For the sake of brevity, FIG. 5 illustrates a single user access system coupled to a single server system. However, one skilled in the art will realize that system 50 may comprise any number of geographically dispersed user access systems coupled to a server system. Similarly, in alternative embodiment, the user access systems may be coupled to a collaborative network of central processors or server computers.
 Network 502 may include a public network such as the Internet, a private network, a virtual private network or any other mechanism for enabling communication between two or more nodes or locations. The network may include one or more of wired and wireless connections. User access system 501 and server system 510 may be, in an exemplary embodiment, operatively connected to network 502 by communication devices and software known in the art, such as are commonly employed by Internet service providers or as part of an Internet gateway.
 As mentioned above, beauty information may be stored in a data structure. In one embodiment, a data structure may be contained in a computer's memory such as data structure 611 in memory 610 of FIG. 6. As used herein, “memory” broadly includes any device or mechanism for storing information. Example may include RAM, ROM, magnetic and optical storage media, audio disks, video disks, organic storage media, and any other information storage mechanisms. Data structure 611 may include, but is not limited to, a linked list and a stack.
 As illustrated in FIG. 6, server side system 510 may also include one or more of network interface 600, display device 604, and processor 608. Server system 510 may be connected to network 502 via network interface 600, which may be operatively connected via a wired or wireless communications link. Network interface 600 may be a network interface card, unit, or any other type of dedicated network connection. In operation, network interface 600 may be used to send data to and receive data from user access system 501 of FIG. 7.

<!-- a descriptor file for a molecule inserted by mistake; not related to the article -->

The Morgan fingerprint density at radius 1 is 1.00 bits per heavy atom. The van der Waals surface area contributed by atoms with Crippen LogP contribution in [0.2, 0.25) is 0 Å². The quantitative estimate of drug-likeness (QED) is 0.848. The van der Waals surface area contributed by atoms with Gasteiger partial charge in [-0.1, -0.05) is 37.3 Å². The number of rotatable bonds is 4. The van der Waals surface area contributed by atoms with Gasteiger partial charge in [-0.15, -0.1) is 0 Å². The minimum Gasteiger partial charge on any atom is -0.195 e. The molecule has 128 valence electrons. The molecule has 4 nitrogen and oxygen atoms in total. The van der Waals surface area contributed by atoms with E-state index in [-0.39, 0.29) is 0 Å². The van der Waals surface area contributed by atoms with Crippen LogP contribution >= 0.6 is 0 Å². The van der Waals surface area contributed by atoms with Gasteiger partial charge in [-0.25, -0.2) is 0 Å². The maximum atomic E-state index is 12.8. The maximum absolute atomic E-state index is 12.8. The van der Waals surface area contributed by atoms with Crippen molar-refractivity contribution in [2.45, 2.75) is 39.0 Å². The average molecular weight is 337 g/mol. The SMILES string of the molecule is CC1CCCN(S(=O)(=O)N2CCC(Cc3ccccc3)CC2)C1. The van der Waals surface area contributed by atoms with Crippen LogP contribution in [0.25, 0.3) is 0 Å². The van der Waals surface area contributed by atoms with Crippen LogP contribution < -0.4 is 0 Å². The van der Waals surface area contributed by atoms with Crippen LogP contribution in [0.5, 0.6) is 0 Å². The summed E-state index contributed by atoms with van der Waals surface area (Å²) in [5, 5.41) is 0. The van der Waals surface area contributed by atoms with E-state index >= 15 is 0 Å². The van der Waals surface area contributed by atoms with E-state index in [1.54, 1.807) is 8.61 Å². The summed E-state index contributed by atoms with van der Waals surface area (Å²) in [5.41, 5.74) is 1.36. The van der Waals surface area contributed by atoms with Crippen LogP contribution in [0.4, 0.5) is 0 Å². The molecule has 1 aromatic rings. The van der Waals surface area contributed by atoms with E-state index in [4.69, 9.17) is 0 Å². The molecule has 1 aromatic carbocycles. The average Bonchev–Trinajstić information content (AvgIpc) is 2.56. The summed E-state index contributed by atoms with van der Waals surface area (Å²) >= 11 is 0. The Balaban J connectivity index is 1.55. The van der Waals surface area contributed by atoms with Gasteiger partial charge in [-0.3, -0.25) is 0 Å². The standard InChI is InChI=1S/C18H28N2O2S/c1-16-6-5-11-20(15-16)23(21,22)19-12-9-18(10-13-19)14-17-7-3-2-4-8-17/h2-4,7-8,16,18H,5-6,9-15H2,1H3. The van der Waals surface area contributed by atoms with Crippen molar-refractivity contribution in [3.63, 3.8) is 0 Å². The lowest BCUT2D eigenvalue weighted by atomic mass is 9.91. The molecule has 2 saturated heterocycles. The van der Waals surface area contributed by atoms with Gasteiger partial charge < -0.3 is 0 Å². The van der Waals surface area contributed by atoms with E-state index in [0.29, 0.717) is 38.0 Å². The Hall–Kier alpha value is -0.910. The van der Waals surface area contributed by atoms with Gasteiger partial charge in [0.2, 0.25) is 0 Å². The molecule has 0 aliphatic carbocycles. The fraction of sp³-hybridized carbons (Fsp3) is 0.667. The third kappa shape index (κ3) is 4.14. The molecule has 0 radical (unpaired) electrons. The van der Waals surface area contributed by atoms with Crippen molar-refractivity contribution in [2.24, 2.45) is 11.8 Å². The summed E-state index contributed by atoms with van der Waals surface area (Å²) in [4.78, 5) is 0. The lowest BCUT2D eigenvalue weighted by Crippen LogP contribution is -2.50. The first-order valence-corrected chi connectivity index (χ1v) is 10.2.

Processor 608 may be operatively configured to receive input commands and data from a user associated with the user side of the network. Processor 608 may also be adapted to process commands received from analysis program 612. As illustrated in FIG. 6, analysis program 612 may reside in memory 610. However, in alternative embodiments, analysis program 612 may be stored/accessed from another location. Analysis program 612 may be used to manage, select, and present the stored beauty information.
 Methods consistent with the present invention may also include establishing an interface with a subject for enabling the subject to obtain interactive beauty guidance. In one sense, this may be accomplished by providing hardware for use by the subject. In a broader sense, this may simply involve providing software either physically or for access over a network, for causing information to be presented to the subject. In yet another sense, establishing an interface may include making available a web site (either directly or indirectly) through which a subject may access the virtual beauty consultant.
 User access system 501 may be defined by structures found in personal computers, hand-held devices such as personal digital assistants (PDA's), cell phones, or any other device capable of accessing data structure 611. In alternative embodiments, user access system 501 may be a kiosk which is coupled to a central computer having components similar to server system 510. For example, a beauty salon could have several kiosks linked to a central computer for customer use. In other embodiments, user access system 501 may simply be a “dumb” terminal or any structure for communicating over a network.
 FIG. 7 illustrates one exemplary embodiment of user access system 501. Consistent with this embodiment, access system 501 may include one or more components (similar to those discussed previously with regard to server system 510) including network interface 700 for communicating with network 502; processor 708; and memory 710. Additionally, user access system 501 may include user interface 702. User interface 702 may include components such as keyboard 106 depicted in FIG. 1. However, user interface 702 may also be an input port connected by a wired, optical, or a wireless connection for electromagnetic transmissions. Alternatively, user interface 702 may be transferable storage media, such as floppy disks, magnetic tapes, compact disks, or other storage media for containing the input data from the user.